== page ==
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Medicine Earth Science Technology

Aging Process May Be Reversable, Scientists Claim (theguardian.com) 253

New submitter TheNinjaCoder writes: A new type of gene therapy is showing promise in reversing the aging process. The scientists are not claiming that aging can be eliminated, but say that in the foreseeable future treatments designed to slow the process could increase life expectancy. The Guardian explains the scientists' experiment in its report: "The rejuvenating treatment given to the mice was based on a technique that has previously been used to 'rewind' adult cells, such as skin cells, back into powerful stem cells, very similar to those seen in embryos. These so-called induced pluripotent stem (iPS) cells have the ability to multiply and turn into any cell type in the body and are already being tested in trials designed to provide 'spare parts' for patients. The treatment involved intermittently switching on the same four genes that are used to turn skin cells into iPS cells. The mice were genetically engineered in such a way that the four genes could be artificially switched on when the mice were exposed to a chemical in their drinking water. The scientists tested the treatment in mice with a genetic disorder, called progeria, which is linked to accelerated aging, DNA damage, organ dysfunction and dramatically shortened lifespan. After six weeks of treatment, the mice looked visibly younger, skin and muscle tone improved and they lived 30% longer. When the same genes were targeted in cells, DNA damage was reduced and the function of the cellular batteries, called the mitochondria, improved. Crucially, the mice did not have an increased cancer risk, suggesting that the treatment had successfully rewound cells without turning them all the way back into stem cells, which can proliferate uncontrollably in the body." The study has been published in the journal Cell.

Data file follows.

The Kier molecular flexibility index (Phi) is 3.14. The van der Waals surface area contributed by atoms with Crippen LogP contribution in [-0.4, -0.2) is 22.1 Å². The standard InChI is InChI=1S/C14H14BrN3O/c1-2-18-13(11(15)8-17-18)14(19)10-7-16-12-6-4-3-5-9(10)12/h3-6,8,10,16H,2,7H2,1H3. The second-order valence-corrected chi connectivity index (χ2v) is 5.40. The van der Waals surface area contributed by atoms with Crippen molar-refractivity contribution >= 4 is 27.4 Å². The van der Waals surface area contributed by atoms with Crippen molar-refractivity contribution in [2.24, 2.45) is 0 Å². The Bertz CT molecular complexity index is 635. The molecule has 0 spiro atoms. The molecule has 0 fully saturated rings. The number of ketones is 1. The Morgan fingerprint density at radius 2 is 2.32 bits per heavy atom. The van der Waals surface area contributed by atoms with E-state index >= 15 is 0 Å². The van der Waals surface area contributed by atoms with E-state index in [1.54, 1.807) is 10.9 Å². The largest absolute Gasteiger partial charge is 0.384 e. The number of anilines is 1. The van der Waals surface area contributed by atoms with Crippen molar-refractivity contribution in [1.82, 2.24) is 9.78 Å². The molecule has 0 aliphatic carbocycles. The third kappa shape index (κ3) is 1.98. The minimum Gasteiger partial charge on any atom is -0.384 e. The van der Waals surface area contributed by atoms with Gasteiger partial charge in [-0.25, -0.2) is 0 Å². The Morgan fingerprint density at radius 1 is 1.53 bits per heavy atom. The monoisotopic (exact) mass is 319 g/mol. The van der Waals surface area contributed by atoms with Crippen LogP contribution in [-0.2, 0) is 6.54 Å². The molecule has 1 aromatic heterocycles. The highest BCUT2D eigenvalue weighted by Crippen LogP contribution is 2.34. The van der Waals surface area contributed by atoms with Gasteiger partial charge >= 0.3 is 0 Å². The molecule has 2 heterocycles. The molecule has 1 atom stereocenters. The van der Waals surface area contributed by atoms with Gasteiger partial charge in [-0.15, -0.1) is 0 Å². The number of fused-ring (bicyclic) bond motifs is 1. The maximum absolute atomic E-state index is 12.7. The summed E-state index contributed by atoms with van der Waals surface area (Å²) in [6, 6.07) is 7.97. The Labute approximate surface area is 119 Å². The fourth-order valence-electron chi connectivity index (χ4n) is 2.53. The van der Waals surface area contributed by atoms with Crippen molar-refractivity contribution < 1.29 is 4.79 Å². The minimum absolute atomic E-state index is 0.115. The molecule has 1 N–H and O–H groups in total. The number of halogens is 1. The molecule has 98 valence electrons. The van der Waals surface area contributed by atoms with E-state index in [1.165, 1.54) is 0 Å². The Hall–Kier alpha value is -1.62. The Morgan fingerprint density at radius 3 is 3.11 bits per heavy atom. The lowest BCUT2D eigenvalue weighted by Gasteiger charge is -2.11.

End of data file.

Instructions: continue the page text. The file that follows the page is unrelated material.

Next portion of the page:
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Aging Process May Be Reversable, Scientists Claim

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  • Things to solve (Score:5, Insightful)

    by NotInHere ( 3654617 ) on Thursday December 15, 2016 @11:35PM (#53495097)

    Congratulations! But even if you have the cure for aging you'll have to solve some (quite big) problems:

    * The danger of overpopulation. If old people don't die, and young people keep making babies, our planet will become overcrowded soon. Which system should be implemented? A policy where you need permit by the government to have babies? Will we make a gigantic ponzi scheme where we put those extra humans on mars, then on other plantes, colonizing the galaxy? What when the whole galaxy is colonized? Intergalactic travel outside of our local group is quite hard, as expansion of space will make those galaxies leave us faster than light before we can get to them.

    * The danger of cancer. Often when rejuveniating cells you put them in a mode where they like to multiply. You artificially increase the likelihood for cancer with this to an extent of almost certainity.

    • Generation ships, probably.

      Take a hundred thousand people, build a spaceship big enough to house them (with room to grow) find some way to synthesize food and water (soylent green, anyone?) and point them off into the stars.

      Rinse and repeat

      The other option would be terraforming, but that seems a bit far fetched, doesn't it?

      • by NotInHere ( 3654617 ) on Friday December 16, 2016 @12:49AM (#53495403)

        You people don't seem to understand how exponential growth works: you will always get to a limit. Whether its the limits of a planet or the limits of a galaxy, or some other limit isn't really relevant.

        You "point them off into the stars" method has a couple of issues: first, its expensive resource wise to build and maintain those ships. Space colonisation is much easier doable with spaceships filled with fertilized human eggs, with actual infrastructure to breed and raise those humans once the destination is reached. Second, you need something to target those ships to. Either you target them into nothingness, meaning the people inside the spaceship is almost certain to die (who wants to go on your spaceships then?), or you target them at actual promising locations. But even there it might turn out to be hostile to higher life.

        • by thinkwaitfast ( 4150389 ) on Friday December 16, 2016 @01:34AM (#53495531)
          You get to the limit with linear growth also.
        • by limaxray ( 1292094 ) on Friday December 16, 2016 @09:25AM (#53496565)